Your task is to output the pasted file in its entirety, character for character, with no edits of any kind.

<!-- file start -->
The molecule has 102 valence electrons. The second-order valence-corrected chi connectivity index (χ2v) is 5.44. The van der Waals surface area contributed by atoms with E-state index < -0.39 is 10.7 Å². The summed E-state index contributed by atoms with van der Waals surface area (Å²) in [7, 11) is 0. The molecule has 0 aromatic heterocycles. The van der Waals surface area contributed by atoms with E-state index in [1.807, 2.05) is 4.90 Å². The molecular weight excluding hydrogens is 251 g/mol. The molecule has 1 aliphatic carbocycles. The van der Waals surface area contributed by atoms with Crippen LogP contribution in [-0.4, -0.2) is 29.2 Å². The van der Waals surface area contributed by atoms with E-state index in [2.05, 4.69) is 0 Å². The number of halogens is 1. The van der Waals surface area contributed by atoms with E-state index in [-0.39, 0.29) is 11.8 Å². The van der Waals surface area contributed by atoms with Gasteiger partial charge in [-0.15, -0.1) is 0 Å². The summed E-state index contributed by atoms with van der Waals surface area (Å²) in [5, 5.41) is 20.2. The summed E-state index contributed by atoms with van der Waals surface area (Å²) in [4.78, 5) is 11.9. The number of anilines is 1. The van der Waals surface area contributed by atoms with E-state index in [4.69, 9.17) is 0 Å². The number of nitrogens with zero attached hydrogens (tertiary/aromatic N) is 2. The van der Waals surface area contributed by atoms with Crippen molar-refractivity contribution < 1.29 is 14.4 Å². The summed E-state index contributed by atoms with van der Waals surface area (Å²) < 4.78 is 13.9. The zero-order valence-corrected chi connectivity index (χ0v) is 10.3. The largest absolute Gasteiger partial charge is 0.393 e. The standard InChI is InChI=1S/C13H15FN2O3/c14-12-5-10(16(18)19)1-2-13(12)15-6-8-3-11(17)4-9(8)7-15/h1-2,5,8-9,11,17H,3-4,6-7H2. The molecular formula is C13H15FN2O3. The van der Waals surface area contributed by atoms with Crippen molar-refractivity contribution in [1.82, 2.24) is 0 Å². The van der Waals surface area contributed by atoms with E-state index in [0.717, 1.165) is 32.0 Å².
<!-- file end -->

The molecule has 102 valence electrons. The second-order valence-corrected chi connectivity index (χ2v) is 5.44. The van der Waals surface area contributed by atoms with E-state index < -0.39 is 10.7 Å². The summed E-state index contributed by atoms with van der Waals surface area (Å²) in [7, 11) is 0. The molecule has 0 aromatic heterocycles. The van der Waals surface area contributed by atoms with E-state index in [1.807, 2.05) is 4.90 Å². The molecular weight excluding hydrogens is 251 g/mol. The molecule has 1 aliphatic carbocycles. The van der Waals surface area contributed by atoms with Crippen LogP contribution in [-0.4, -0.2) is 29.2 Å². The van der Waals surface area contributed by atoms with E-state index in [2.05, 4.69) is 0 Å². The number of halogens is 1. The van der Waals surface area contributed by atoms with E-state index in [-0.39, 0.29) is 11.8 Å². The van der Waals surface area contributed by atoms with Gasteiger partial charge in [-0.15, -0.1) is 0 Å². The summed E-state index contributed by atoms with van der Waals surface area (Å²) in [5, 5.41) is 20.2. The summed E-state index contributed by atoms with van der Waals surface area (Å²) in [4.78, 5) is 11.9. The number of anilines is 1. The van der Waals surface area contributed by atoms with E-state index in [4.69, 9.17) is 0 Å². The number of nitrogens with zero attached hydrogens (tertiary/aromatic N) is 2. The van der Waals surface area contributed by atoms with Crippen molar-refractivity contribution < 1.29 is 14.4 Å². The summed E-state index contributed by atoms with van der Waals surface area (Å²) < 4.78 is 13.9. The zero-order valence-corrected chi connectivity index (χ0v) is 10.3. The largest absolute Gasteiger partial charge is 0.393 e. The standard InChI is InChI=1S/C13H15FN2O3/c14-12-5-10(16(18)19)1-2-13(12)15-6-8-3-11(17)4-9(8)7-15/h1-2,5,8-9,11,17H,3-4,6-7H2. The molecular formula is C13H15FN2O3. The van der Waals surface area contributed by atoms with Crippen molar-refractivity contribution in [1.82, 2.24) is 0 Å². The van der Waals surface area contributed by atoms with E-state index in [0.717, 1.165) is 32.0 Å².